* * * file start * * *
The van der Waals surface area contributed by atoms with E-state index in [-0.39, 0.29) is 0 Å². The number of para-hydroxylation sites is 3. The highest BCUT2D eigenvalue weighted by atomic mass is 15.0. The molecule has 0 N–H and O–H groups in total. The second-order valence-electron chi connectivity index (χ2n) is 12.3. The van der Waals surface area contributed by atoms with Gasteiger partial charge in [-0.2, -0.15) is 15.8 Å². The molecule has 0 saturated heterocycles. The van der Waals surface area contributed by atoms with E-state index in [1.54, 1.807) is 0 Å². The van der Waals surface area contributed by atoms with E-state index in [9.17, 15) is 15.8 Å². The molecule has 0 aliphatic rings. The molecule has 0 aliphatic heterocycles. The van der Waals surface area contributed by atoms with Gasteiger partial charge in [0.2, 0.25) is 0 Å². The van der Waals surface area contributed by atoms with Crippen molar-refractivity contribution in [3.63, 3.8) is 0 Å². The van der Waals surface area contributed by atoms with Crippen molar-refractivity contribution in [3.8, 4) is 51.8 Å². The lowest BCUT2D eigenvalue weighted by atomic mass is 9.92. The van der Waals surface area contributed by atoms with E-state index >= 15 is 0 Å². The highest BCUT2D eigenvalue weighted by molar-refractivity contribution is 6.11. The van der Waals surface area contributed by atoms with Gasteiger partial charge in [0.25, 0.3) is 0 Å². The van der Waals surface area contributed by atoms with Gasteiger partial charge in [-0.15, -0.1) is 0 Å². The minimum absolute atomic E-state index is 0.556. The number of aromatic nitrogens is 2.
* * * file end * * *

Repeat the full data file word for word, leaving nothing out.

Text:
The van der Waals surface area contributed by atoms with E-state index in [-0.39, 0.29) is 0 Å². The number of para-hydroxylation sites is 3. The highest BCUT2D eigenvalue weighted by atomic mass is 15.0. The molecule has 0 N–H and O–H groups in total. The second-order valence-electron chi connectivity index (χ2n) is 12.3. The van der Waals surface area contributed by atoms with Gasteiger partial charge in [-0.2, -0.15) is 15.8 Å². The molecule has 0 saturated heterocycles. The van der Waals surface area contributed by atoms with E-state index in [1.54, 1.807) is 0 Å². The van der Waals surface area contributed by atoms with E-state index in [9.17, 15) is 15.8 Å². The molecule has 0 aliphatic rings. The molecule has 0 aliphatic heterocycles. The van der Waals surface area contributed by atoms with Gasteiger partial charge in [0.2, 0.25) is 0 Å². The van der Waals surface area contributed by atoms with Crippen molar-refractivity contribution in [3.63, 3.8) is 0 Å². The van der Waals surface area contributed by atoms with Crippen molar-refractivity contribution in [3.8, 4) is 51.8 Å². The lowest BCUT2D eigenvalue weighted by atomic mass is 9.92. The van der Waals surface area contributed by atoms with E-state index >= 15 is 0 Å². The highest BCUT2D eigenvalue weighted by molar-refractivity contribution is 6.11. The van der Waals surface area contributed by atoms with Gasteiger partial charge in [0.25, 0.3) is 0 Å². The van der Waals surface area contributed by atoms with Gasteiger partial charge in [-0.15, -0.1) is 0 Å². The minimum absolute atomic E-state index is 0.556. The number of aromatic nitrogens is 2.